Canpages acquired competitor ZipLocal in June and just announced the acquisition of social directory GigPark as part of a more aggressive expansion into the broader North American market. I wrote about GigPark a couple of months after it launched last year:
GigPark is a Toronto-based startup that seeks to create a network of friends so you can tap their knowledge base about local-anything, but predominantly service providers . . . In the US there are dozens of competitors. In its home market, GigPark faces competition from ZipLocal, Torstar’s Toronto.com, iBegin and YellowPages.ca (not to mention the search engines) . . .
The problem right now is that there’s basically no there there, just an aggressive effort to get people to upload their contacts and to start posting about local businesses . . . If the site were widely adopted by my friends and their friends (or the parallel Facebook app) you’d have a potentially rich database of content. But the site hasn’t bought a commercial database (InfoUSA, Axciom, Localeze, iBegin Source) so that there’s at least some content to jump start that process. This is the chicken and egg problem taken to new levels.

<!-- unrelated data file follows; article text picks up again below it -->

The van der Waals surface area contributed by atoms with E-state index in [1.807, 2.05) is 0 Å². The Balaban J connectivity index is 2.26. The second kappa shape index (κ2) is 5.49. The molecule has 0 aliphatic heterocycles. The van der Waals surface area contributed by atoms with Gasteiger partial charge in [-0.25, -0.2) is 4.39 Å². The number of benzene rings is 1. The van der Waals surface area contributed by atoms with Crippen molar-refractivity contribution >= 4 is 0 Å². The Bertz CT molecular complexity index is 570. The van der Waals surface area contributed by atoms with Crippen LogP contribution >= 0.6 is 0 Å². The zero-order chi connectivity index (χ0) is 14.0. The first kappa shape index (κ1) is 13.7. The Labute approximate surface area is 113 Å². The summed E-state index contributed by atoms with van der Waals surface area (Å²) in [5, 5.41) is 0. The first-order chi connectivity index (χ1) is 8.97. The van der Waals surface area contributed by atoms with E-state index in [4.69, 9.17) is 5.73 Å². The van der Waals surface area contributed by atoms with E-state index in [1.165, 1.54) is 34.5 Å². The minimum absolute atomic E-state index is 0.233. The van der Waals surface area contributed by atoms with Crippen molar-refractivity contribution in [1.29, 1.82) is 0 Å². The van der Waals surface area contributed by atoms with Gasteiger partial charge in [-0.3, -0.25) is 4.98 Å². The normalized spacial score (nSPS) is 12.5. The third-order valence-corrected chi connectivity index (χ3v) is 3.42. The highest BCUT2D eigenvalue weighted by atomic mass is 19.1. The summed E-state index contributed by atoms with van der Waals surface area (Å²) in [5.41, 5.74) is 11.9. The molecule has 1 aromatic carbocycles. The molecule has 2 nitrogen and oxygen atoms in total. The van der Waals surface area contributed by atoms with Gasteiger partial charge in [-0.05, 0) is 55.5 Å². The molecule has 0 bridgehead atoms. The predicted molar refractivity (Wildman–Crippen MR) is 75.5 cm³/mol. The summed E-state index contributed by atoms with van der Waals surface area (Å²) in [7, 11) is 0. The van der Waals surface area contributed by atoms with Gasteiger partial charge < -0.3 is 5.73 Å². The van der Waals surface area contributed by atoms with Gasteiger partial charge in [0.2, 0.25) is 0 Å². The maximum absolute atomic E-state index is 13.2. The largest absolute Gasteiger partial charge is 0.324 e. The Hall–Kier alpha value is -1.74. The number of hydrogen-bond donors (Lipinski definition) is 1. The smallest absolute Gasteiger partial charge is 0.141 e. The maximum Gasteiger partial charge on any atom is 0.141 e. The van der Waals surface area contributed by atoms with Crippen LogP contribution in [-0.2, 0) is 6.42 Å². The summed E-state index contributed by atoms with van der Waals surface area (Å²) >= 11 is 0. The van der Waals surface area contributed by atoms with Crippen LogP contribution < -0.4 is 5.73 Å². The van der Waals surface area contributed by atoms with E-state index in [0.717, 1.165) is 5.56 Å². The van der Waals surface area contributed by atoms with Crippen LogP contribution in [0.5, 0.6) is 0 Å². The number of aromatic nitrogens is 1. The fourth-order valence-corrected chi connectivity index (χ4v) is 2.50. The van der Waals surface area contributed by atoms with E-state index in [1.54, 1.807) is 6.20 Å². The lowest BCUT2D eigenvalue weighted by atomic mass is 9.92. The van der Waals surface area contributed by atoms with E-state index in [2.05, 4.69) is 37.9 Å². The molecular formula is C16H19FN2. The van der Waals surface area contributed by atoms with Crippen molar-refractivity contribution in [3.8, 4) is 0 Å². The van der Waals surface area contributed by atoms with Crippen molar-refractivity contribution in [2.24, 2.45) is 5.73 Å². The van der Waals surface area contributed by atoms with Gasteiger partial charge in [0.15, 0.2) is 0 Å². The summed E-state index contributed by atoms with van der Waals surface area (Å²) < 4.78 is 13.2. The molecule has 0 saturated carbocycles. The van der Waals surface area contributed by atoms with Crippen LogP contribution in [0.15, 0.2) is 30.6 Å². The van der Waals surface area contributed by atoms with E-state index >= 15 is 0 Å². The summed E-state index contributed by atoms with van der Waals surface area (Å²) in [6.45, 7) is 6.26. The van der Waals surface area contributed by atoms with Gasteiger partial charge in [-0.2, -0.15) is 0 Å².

According to an article appearing today in Canada.com:
Canpages, a private company based in Vancouver, plans to integrate the user recommendation functions from Gigpark.cominto Canpages.ca by the end of the year, creating Canada’s first hybrid local search-social networking site.
Not exactly. Google Maps features reviews (and the ability to write reviews) and Yelp.ca pretty much fits the description above.
The article also says Canpages’ revenues are north of $100 million (Canadian?) and the site is profitable. The terms of the GigPark deal weren’t disclosed. The deal makes sense because it makes Canpages social, while GigPark really had no future (or a very long term future provided funding could hold out).
Canpages is currently a yellow pages lookalike site and the GigPark acquisition signals a move away from that approach. The Canada.com article quotes CEO Olivier Vincent:
“I think [the brand] Yellow Pages is a liability more than anything else. It’s associated with a print experience,” Mr. Vincent said. “In the past year we’ve got 70% of the traffic they do. David is almost as big as Goliath.”
Goliath is of course YPG in this case.